I commented that the program sounded cool and that he should sign up. His response kind of stopped me in my tracks, “what if I can’t do it?” The “it” in question was the electronics portion of the robot building process. Naturally my response as an encouraging parent was, give it a try, you’ll learn how; hands on experience was the way to go.

That is what makes the Arduino Inventor’s Guide, Derek Runberg and Brian Huang so interesting. Runberg and Huang don’t just tell you how to utilize an Arduino controller to build nifty projects, they actually walk you through the process from start to finish on ten fun and real world projects that you can easily get the building blocks relatively cheaply and without needing an MIT engineering degree to make happen.

Speaking of robots, they show you how to build a motorized robot that draws with a pen. There are projects ranging in skill level from stoplight LEDs, to desk fans and even a playable mini piano. This makes for not only a fun hobby, but also a great learning experience in the best possible, hands on way. The good news is you can screw up and still start over and build a successful project.

So that hands on experience I encouraged my son to give a whirl…paid off quite nicely as he went on to college and then into the work world landing a career it IT. Clearly he’s smarter than his old man and the only credit I can take for his success was infusing him with a “what the heck, give it a try” attitude. 

Wednesday, August 2, 2017

Perception vs. Reality

Policing the Black Man: Arrest, Prosecution, and Imprisonment – Angela J. Davis – (Pantheon Books)

Angela J. Davis is a law professor at American University who has written, edited and contributed to numerous books and articles focused on the legal system, prosecutorial power and racial disparities. Her latest effort, Policing the Black Man: Arrest, Prosecution, and Imprisonment, is a collection of essays in which she attempts to point out among many things the perception of undue focus on black men when it comes to policing, prosecution and imprisonment in the United States.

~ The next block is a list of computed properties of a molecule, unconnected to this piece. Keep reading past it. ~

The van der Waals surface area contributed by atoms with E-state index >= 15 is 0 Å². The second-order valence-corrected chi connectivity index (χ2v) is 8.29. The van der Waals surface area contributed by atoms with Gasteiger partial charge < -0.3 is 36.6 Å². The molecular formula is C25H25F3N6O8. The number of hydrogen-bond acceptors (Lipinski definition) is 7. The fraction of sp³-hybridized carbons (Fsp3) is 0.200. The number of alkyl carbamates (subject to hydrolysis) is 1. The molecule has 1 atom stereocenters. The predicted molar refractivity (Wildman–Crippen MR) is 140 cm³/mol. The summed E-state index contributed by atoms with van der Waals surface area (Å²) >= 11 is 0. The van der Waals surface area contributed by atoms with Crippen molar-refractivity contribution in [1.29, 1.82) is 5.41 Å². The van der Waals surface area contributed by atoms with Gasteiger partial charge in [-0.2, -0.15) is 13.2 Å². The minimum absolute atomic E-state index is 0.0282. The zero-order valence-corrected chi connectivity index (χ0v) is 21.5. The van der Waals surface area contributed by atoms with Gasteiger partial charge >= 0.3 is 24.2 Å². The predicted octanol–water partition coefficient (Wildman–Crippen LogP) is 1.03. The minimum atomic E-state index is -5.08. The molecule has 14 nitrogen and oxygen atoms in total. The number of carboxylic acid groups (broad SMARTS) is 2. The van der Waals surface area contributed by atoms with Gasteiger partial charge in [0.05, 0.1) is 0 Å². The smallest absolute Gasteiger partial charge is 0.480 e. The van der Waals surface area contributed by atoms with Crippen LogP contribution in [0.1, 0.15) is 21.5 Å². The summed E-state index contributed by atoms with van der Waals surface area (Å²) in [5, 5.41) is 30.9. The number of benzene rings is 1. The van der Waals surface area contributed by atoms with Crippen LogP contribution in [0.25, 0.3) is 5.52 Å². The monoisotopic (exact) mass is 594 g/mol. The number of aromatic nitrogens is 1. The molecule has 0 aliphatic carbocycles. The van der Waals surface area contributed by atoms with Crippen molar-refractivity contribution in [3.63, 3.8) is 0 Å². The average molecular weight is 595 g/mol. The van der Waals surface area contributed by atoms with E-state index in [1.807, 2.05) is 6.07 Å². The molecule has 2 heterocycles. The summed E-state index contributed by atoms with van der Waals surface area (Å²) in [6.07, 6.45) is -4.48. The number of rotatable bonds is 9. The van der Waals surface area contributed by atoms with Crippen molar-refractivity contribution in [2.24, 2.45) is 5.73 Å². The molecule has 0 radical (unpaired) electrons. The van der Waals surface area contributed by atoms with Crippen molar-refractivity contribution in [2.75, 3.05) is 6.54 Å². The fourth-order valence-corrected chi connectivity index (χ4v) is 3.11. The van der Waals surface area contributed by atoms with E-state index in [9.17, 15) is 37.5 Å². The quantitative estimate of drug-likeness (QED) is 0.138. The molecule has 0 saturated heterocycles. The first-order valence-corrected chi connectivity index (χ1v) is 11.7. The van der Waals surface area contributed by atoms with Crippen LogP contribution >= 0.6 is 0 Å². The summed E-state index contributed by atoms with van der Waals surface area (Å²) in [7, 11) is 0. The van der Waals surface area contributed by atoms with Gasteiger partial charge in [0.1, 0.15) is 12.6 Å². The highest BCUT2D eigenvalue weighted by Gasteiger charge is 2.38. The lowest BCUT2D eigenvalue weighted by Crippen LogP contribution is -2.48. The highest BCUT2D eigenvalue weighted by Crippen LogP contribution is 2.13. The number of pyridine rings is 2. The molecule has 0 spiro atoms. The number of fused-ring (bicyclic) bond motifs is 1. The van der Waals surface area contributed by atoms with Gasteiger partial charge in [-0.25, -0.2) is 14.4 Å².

Professor Davis brings to the topics an inherent bias where she takes her pre-established beliefs and doesn’t attempt to prove those beliefs by backing them up with facts, but rather merely spells out what she believes to be the case. That loses her big points, because in some instances where actual disparities may exist, emphasis on MAY exist, she can’t overcome her own built in bias to make a proper case.

Much of what she writes about here comes off as simply checking the box to remain inside the pre-existing parameters of racial identity politics. Professor Davis is certainly welcome to have and state her own set of perceptions or feelings; the first amendment of the Constitution guarantees her that right, but she can’t have her own set of facts.
Often, the hard and fast facts simply don’t support some of the assertions Davis makes in the book. These aren’t mysterious or locked away numbers that counter her take on things; they an easy Google search away and come from places like the Washington Post and New York Times, so any bias complaints about sources go out the window.